Prepaid 3G broadband is ideal if you want occasional travel access or a backup for ADSL nuisance moments, and the cost of setting up with it is cheaper than ever. Here’s what’s currently on offer from the main carriers in the Australian market.
Picture by Cedric Sam
We covered prepaid 3G broadband back in June, but since then there’s been quite a few changes in the market that make an update timely. The range of options has reduced slightly, with Exetel effectively withdrawing from the market.
There’s also been a general trend downwards in the price to get set up, with every provider dropping their starter kit price. You can now easily score a prepaid modem for $49, though the options from the big-name carriers.
Before committing to any sort of mobile broadband deal, you should consider carefully which option works best for you. We’ve covered postpaid 3G plans elsewhere.
In the table below, we’ve listed every prepaid broadband deal currently on offer to individual buyers in Australia. There are four major 3G networks operated in Australia: Optus, Telstra, 3 and Vodafone. Optus also wholesales its broadband data services to several other providers, as you’ll see in the table. (We’ve included Dodo for completeness, though as usual, based on its customer service record, we don’t recommend it. Dodo offers an unusual option of access by hours rather than by download volume, which isn’t included here, and includes extra off-peak access between 12am and 7pm, which aren’t likely to help you much.)
Network performance and availability varies hugely depending on where you live. Capital cities are (unsurprisingly) much better served. It’s generally accepted that Telstra’s Next G service has the most comprehensive network coverage, especially in regional areas, but even that can suffer from black spots.
For each carrier, we’ve listed what they charge for hardware, and what they charge purely for a SIM if you already have your own 3G modem to bring along. (This isn’t always an option.) We’ve also outlined how much ‘starter data’ is offered to get new customers going.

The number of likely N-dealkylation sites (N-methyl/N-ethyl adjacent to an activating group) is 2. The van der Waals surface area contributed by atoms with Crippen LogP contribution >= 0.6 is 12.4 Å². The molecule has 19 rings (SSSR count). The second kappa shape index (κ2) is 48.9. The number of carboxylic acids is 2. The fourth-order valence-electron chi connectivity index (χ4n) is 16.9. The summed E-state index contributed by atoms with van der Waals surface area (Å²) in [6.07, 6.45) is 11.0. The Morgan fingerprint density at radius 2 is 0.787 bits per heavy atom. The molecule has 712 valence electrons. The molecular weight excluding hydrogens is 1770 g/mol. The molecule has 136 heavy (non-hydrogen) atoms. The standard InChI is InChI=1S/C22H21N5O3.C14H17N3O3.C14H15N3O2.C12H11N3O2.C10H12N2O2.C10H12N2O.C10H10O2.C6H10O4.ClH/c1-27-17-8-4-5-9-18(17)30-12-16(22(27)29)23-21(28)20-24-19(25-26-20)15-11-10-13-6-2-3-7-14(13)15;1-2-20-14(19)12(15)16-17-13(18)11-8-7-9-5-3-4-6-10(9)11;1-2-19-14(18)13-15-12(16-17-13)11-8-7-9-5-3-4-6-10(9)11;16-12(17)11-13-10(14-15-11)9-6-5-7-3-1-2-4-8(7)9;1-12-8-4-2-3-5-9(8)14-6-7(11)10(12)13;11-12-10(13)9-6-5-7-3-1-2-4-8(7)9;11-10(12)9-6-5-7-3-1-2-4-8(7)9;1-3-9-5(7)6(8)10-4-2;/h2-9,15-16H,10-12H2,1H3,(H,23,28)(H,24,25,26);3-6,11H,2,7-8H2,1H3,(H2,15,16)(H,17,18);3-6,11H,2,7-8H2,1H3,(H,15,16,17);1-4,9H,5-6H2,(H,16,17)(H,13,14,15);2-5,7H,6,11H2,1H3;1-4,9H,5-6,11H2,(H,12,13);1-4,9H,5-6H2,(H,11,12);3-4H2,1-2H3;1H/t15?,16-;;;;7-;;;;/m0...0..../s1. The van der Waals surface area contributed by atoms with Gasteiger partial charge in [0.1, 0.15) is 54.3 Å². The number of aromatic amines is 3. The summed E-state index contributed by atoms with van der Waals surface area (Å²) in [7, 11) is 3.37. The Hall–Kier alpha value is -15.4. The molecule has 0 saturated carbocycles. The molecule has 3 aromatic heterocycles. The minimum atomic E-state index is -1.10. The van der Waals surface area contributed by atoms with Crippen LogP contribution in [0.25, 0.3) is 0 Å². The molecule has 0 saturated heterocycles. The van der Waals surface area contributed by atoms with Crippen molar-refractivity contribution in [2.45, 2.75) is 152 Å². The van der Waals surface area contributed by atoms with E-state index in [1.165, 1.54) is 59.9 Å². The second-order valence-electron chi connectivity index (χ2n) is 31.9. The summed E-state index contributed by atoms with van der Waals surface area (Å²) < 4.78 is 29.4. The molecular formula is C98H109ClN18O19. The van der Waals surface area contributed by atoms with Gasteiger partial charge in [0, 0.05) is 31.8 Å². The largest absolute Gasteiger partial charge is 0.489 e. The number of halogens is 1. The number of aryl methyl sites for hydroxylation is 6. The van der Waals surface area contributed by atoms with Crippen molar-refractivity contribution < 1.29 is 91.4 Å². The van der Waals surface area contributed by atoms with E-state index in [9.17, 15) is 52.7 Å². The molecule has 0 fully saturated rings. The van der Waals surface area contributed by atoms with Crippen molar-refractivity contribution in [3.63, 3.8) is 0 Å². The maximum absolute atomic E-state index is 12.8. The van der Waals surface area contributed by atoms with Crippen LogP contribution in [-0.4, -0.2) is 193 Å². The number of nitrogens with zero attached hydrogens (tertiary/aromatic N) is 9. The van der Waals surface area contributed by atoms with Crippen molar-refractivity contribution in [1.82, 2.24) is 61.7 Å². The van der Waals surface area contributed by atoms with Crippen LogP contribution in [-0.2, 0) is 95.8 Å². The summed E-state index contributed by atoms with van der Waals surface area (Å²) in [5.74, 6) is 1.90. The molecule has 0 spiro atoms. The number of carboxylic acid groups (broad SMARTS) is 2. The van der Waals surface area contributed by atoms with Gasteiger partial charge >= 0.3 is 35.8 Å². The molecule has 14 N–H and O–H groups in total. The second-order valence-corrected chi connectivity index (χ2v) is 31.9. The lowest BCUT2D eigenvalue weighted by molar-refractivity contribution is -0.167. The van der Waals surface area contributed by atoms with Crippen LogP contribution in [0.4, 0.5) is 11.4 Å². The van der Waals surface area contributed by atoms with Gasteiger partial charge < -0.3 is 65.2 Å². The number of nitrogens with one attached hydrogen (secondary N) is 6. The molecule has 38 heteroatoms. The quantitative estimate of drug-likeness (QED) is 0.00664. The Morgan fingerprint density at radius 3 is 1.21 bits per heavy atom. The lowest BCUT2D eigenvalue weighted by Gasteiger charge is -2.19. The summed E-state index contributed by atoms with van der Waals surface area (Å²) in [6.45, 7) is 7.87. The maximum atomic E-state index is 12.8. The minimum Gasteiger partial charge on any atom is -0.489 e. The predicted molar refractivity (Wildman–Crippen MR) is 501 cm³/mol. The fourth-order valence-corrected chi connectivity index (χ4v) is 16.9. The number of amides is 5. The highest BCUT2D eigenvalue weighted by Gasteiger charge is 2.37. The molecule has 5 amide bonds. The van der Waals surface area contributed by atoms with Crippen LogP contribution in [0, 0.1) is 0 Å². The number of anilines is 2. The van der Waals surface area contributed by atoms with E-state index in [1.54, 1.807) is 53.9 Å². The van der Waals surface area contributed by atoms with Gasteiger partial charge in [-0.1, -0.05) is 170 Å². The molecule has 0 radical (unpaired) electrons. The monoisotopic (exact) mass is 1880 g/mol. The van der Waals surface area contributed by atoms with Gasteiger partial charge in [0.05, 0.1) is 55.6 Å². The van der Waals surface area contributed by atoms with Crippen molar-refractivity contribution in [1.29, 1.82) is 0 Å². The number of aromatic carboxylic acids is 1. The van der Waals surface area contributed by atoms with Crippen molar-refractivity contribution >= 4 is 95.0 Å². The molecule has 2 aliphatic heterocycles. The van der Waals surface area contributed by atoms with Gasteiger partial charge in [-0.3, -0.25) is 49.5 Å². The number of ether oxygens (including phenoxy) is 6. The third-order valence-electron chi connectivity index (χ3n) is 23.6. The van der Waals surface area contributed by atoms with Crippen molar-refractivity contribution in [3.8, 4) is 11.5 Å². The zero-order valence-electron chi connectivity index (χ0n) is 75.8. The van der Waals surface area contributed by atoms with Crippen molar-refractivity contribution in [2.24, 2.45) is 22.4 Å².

The key factor for most prepaid buyers is the recharge details: what they cost, how much data they include, and how long that data lasts. For each plan, we’ve calculated the cost per megabyte (to the nearest tenth of a cent). All 3G broadband plans include both uploads and downloads when calculating your usage.
Cost isn’t a standalone consideration. As a rule of thumb, the more expensive (up-front) options have a longer expiry period. If you’re buying a service for intermittent use, a single top-up that lasts six months can be more useful than a cheaper, quickly-expiring option, but this very much depends on your own usage case.
Many plans offer individual quirks such as ‘bonus downloads’, SMS sending capabilities or free browsing of particular content types, and some offer extra data if you purchase online rather than in store. We haven’t detailed these in this table. (A note: while online ordering can be fast and straightforward, buying in person locally for the original device will make it easier to return a device if it turns out not to work in your home environment because of signal problems.)
Here’s all the details: click on the image for a much larger and more legible version, or here for a PDF version for printing.
If you want to dig into any given plan, here are the relevant sites:
Tip us off to any other good prepaid deals out there in the comments.
Lifehacker’s weekly Planhacker column rounds up the best communication deals.